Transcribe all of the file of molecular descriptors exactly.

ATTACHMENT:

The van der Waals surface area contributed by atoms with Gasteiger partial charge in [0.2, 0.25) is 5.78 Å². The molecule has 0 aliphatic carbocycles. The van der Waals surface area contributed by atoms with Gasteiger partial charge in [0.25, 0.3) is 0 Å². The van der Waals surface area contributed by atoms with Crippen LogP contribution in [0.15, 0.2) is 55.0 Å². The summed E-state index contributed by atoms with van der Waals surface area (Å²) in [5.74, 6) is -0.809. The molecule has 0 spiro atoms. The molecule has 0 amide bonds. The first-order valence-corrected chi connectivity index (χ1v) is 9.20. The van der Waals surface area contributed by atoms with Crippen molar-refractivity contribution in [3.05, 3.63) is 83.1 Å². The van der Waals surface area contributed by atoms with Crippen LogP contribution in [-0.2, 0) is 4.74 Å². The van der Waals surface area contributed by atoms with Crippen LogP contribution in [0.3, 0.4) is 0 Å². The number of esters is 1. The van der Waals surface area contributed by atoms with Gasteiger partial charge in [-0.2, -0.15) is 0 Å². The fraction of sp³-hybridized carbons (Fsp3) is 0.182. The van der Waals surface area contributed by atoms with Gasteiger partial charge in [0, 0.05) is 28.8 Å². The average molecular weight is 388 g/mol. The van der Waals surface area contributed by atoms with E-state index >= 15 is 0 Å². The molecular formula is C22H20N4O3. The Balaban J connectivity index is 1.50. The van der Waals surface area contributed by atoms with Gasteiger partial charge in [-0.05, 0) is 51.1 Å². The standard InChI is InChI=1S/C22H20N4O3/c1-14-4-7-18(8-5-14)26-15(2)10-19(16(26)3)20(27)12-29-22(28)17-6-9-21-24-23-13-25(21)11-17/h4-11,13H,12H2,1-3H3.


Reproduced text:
The van der Waals surface area contributed by atoms with Gasteiger partial charge in [0.2, 0.25) is 5.78 Å². The molecule has 0 aliphatic carbocycles. The van der Waals surface area contributed by atoms with Gasteiger partial charge in [0.25, 0.3) is 0 Å². The van der Waals surface area contributed by atoms with Crippen LogP contribution in [0.15, 0.2) is 55.0 Å². The summed E-state index contributed by atoms with van der Waals surface area (Å²) in [5.74, 6) is -0.809. The molecule has 0 spiro atoms. The molecule has 0 amide bonds. The first-order valence-corrected chi connectivity index (χ1v) is 9.20. The van der Waals surface area contributed by atoms with Crippen molar-refractivity contribution in [3.05, 3.63) is 83.1 Å². The van der Waals surface area contributed by atoms with Crippen LogP contribution in [-0.2, 0) is 4.74 Å². The van der Waals surface area contributed by atoms with Crippen LogP contribution in [0.3, 0.4) is 0 Å². The number of esters is 1. The van der Waals surface area contributed by atoms with Gasteiger partial charge in [-0.2, -0.15) is 0 Å². The fraction of sp³-hybridized carbons (Fsp3) is 0.182. The van der Waals surface area contributed by atoms with Gasteiger partial charge in [0, 0.05) is 28.8 Å². The average molecular weight is 388 g/mol. The van der Waals surface area contributed by atoms with E-state index >= 15 is 0 Å². The molecular formula is C22H20N4O3. The Balaban J connectivity index is 1.50. The van der Waals surface area contributed by atoms with Gasteiger partial charge in [-0.05, 0) is 51.1 Å². The standard InChI is InChI=1S/C22H20N4O3/c1-14-4-7-18(8-5-14)26-15(2)10-19(16(26)3)20(27)12-29-22(28)17-6-9-21-24-23-13-25(21)11-17/h4-11,13H,12H2,1-3H3.